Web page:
Today, I came across a true gem: Akin's Laws of Spacecraft Design. Originally written for the aerospace engineering domain. I find many parts of it relevant for software engineers as well. Below, I share my thoughts on the Laws that resonate most with my experience as a software designer and tech blogger.
As it often happens, I discovered it through Matt Rickard's newsletter.
What DALL-E thinks the image for this blog post should look like.
This is a long overdue post on iximiuz Labs' internal kitchen. It'll cover why I decided to build my own learning-by-doing platform for DevOps, SRE, and Platform engineers, how I designed it, what technology stack chose, and how various components of the platform were implemented. It'll also touch on some of the trade-offs that I had to make along the way and highlight the most interesting parts of the platform's architecture. In the end, I'll, of course, share my thoughts on what's next on the roadmap. Sounds interesting? Then brace for a long read!
"How to start programming in Go and for Kubernetes?" - the question I often get from fellow DevOps people. This is a tricky one. And I don't have a universal answer to it. However, I do have some thoughts to share.
But first, let me tell you my own story.
In my case, it was rather an evolutionary step - I'd been developing software for almost 10 years by the time I started coding for Kubernetes. I'd also been (sporadically) using Go for some of my server-side projects since probably 2015. And around 2019, I started my transition to, first, SRE and, then, Platform Engineering. So, when I decided to get my hands dirty with Kubernetes controllers, it was just a matter of joining the right team and picking up the Kubernetes domain. Luckily, I had a good candidate on my radar, and that required just an internal transition from one team to another.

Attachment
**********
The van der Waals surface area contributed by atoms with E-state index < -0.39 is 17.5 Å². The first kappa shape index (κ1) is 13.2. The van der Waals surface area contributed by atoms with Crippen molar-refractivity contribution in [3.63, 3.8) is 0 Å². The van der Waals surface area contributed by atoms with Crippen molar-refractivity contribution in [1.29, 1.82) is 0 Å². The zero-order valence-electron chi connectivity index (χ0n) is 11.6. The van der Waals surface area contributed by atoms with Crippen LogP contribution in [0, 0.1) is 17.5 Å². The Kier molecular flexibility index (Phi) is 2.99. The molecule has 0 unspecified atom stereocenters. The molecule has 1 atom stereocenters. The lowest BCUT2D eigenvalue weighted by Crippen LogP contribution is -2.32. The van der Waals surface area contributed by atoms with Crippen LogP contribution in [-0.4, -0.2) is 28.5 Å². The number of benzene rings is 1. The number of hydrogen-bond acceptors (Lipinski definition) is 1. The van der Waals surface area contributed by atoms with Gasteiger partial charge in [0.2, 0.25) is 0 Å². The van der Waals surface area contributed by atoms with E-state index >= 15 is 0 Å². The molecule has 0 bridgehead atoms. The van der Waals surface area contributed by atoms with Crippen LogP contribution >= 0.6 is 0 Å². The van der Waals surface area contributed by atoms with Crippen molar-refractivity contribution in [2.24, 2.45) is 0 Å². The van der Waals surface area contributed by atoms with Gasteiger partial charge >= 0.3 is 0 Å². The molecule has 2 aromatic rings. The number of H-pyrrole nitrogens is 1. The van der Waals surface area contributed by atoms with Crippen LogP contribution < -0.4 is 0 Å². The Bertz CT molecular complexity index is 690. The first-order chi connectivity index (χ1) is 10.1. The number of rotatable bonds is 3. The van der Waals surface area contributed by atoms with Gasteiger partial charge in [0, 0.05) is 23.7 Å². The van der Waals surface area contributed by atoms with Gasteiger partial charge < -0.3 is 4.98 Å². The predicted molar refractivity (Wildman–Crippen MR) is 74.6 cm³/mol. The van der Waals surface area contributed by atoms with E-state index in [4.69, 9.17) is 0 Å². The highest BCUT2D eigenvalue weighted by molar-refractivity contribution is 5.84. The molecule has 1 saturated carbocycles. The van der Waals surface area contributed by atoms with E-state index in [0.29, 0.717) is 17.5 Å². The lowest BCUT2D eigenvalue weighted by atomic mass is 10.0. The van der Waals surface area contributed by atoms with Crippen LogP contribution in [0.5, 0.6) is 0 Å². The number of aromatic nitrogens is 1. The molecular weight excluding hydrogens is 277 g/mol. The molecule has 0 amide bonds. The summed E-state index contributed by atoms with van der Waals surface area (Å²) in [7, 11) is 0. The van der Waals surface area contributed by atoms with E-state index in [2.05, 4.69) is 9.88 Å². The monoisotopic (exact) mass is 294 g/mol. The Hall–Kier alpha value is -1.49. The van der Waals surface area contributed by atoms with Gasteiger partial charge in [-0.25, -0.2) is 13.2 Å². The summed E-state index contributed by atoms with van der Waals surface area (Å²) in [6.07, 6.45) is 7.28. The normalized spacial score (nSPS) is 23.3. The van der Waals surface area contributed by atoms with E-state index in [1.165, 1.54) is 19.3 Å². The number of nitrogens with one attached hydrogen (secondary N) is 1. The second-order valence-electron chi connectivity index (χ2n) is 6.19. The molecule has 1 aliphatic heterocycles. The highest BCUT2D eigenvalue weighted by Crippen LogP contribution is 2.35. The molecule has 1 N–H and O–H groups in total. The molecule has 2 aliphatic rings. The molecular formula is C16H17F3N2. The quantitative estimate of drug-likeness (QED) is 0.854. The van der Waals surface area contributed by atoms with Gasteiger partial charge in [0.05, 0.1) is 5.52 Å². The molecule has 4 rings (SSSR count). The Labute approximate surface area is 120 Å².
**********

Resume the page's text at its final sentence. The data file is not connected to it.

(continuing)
However, based on my observations, for many contemporary DevOps engineers, the direction of the desired transformation is often inverse. From Ops to Dev (preferably, for Ops).
Since your background and experience may vary, instead of giving a concrete piece of advice here, I'll try to explain how I'd approach the problem given different levels of proficiency with the technologies.
A short one today. Just wanted you to meet my new favorite Go library to work with Kubernetes -
k8s.io/cli-runtime. It's probably the most underappreciated package in the whole
k8s.io/* family based on its value to the number of stars ratio.
Here is what the README file says about it:
Set of helpers for creating kubectl commands, as well as kubectl plugins. This library is a shared dependency for clients to work with Kubernetes API infrastructure which allows to maintain kubectl compatible behavior.
If the above description didn't sound too impressive, let me try to decipher it for you - with the
cli-runtime library, you can write CLI tools that behave like and are as potent as the mighty kubectl!
Here is what you actually can achieve with just a few lines of code using the
- Register the well-know flags like
--kubeconfig|--context|--namespace|--server|--token|...and pass their values to one or more
- Look up cluster objects by their resources, kinds, and names with the full-blown support of familiar shortcuts like
- Read and kustomize YAML/JSON Kubernetes manifests into the corresponding Go structs.
- Pretty-print Kubernetes objects as YAML, JSON (with JSONPath support), and even human-readable tables!
Interested? Then have a look at the usage examples below 😉